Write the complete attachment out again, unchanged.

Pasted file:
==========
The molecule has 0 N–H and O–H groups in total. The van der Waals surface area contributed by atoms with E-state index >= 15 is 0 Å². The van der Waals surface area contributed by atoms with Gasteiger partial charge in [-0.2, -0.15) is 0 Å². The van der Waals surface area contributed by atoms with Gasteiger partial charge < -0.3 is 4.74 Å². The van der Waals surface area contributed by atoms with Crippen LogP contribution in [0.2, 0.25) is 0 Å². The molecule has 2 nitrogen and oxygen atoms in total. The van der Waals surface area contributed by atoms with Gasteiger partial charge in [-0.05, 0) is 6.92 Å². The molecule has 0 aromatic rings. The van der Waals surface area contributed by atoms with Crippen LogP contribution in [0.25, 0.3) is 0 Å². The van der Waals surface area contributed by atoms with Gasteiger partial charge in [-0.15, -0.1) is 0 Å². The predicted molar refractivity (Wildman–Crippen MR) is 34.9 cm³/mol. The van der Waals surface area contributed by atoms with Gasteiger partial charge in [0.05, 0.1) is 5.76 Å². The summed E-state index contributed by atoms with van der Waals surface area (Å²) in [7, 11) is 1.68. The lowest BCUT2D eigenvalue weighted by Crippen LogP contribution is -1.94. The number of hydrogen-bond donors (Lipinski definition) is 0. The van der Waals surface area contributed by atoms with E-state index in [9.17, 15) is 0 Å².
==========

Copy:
The molecule has 0 N–H and O–H groups in total. The van der Waals surface area contributed by atoms with E-state index >= 15 is 0 Å². The van der Waals surface area contributed by atoms with Gasteiger partial charge in [-0.2, -0.15) is 0 Å². The van der Waals surface area contributed by atoms with Gasteiger partial charge < -0.3 is 4.74 Å². The van der Waals surface area contributed by atoms with Crippen LogP contribution in [0.2, 0.25) is 0 Å². The molecule has 2 nitrogen and oxygen atoms in total. The van der Waals surface area contributed by atoms with Gasteiger partial charge in [-0.05, 0) is 6.92 Å². The molecule has 0 aromatic rings. The van der Waals surface area contributed by atoms with Crippen LogP contribution in [0.25, 0.3) is 0 Å². The van der Waals surface area contributed by atoms with Gasteiger partial charge in [-0.15, -0.1) is 0 Å². The predicted molar refractivity (Wildman–Crippen MR) is 34.9 cm³/mol. The van der Waals surface area contributed by atoms with Gasteiger partial charge in [0.05, 0.1) is 5.76 Å². The summed E-state index contributed by atoms with van der Waals surface area (Å²) in [7, 11) is 1.68. The lowest BCUT2D eigenvalue weighted by Crippen LogP contribution is -1.94. The number of hydrogen-bond donors (Lipinski definition) is 0. The van der Waals surface area contributed by atoms with E-state index in [9.17, 15) is 0 Å².